There are so many ways to say “I love you,” and if you’re singing, it can be hard to say anything else. Pop stars are our love machines, expressing desires people are otherwise too uptight or disconnected to put into words. And women artists can hardly find a way beyond that role. Springsteen sings for the working stiff, and Zack de la Rocha slaughters bulls on parade; but when Lady Gaga crafts a commentary on human trafficking, she still has to call it “Bad Romance.”
So, what if you’re a female artist who puts politics first? And then, what happens when you start to feel the muscle that is your heart?
Maya Arulpragasam, a.k.a. M.I.A., is in that nearly singular circumstance. The UK-born Sri Lankan war child turned agitprop-loving art-school kid achieved critical success and some popular renown with a global mash-up sound that cast her as ultimate street urchin -- "Robin Hoodrat," as the critic Jessica Hopper called her in her perceptive "/\/\/\Y/\" review.
Spitting slogans and throwing beat bombs, M.I.A. danced like a rapper, not a single lady. Her lyrics trumpeted self-confidence and spoke for others' struggles, rarely dwelling on tender emotions. She always looked great, but never bared too much skin. Her androgynous charisma, in fact, was the source of her breakthrough, when two different films, "Pineapple Express" and "Slumdog Millionaire," used her song "Paper Planes" as background to the antics of delinquent boys.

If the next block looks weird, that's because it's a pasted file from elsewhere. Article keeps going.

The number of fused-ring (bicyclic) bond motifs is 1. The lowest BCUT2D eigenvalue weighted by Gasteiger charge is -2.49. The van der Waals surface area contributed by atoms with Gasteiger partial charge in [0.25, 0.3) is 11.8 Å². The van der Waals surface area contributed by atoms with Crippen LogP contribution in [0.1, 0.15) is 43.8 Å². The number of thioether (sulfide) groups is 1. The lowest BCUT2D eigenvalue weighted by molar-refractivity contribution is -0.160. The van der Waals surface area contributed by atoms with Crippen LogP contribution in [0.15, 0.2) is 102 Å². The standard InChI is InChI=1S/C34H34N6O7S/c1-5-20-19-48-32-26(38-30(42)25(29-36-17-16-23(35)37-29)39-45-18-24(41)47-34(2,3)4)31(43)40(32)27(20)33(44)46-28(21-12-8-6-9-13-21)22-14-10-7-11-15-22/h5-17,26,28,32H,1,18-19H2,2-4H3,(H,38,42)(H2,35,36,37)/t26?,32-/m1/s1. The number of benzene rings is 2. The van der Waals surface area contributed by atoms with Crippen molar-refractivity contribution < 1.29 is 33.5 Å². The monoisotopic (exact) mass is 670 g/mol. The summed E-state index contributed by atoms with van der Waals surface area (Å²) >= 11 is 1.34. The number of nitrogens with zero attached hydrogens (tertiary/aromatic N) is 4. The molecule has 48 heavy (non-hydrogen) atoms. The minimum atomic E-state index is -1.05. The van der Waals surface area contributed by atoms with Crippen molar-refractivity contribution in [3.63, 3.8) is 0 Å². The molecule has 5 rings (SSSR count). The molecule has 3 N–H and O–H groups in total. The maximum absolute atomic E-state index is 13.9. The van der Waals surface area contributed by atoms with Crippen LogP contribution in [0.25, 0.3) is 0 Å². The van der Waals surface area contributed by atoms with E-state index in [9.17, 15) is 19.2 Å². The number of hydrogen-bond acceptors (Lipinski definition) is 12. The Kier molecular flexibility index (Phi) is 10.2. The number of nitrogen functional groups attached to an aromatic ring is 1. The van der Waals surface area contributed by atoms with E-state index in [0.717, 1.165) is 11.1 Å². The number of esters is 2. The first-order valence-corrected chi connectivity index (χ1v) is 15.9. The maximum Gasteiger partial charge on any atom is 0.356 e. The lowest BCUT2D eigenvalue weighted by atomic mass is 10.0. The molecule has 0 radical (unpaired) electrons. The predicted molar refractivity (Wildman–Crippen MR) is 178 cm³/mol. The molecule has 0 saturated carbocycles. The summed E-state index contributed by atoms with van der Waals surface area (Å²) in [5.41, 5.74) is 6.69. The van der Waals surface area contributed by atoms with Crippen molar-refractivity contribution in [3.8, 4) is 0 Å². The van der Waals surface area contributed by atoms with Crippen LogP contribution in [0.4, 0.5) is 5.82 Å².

In the midst of M.I.A.'s rise, though, a couple of things happened: She started her own record label, the Interscope Records imprint N.E.E.T., getting into the music industry in earnest. And she met her future husband Benjamin Brewer, son of Warner Music Group CEO and Seagram's magnate Edgar Bronfman Jr., a guy with a different set of issues than M.I.A. may be used to confronting. The two had a son, Ikhyd, last year.
"/\/\/\Y/\" responds to these changes, and it feels like a serious artist's sometimes tentative but very promising step toward a broader vision of herself. In its 12 tracks, M.I.A. explores both what it means to serve as a sexual/romantic ideal in the Beyonce way, and what happens when a self-consciously political artist like herself confronts the sentimental streak deep within.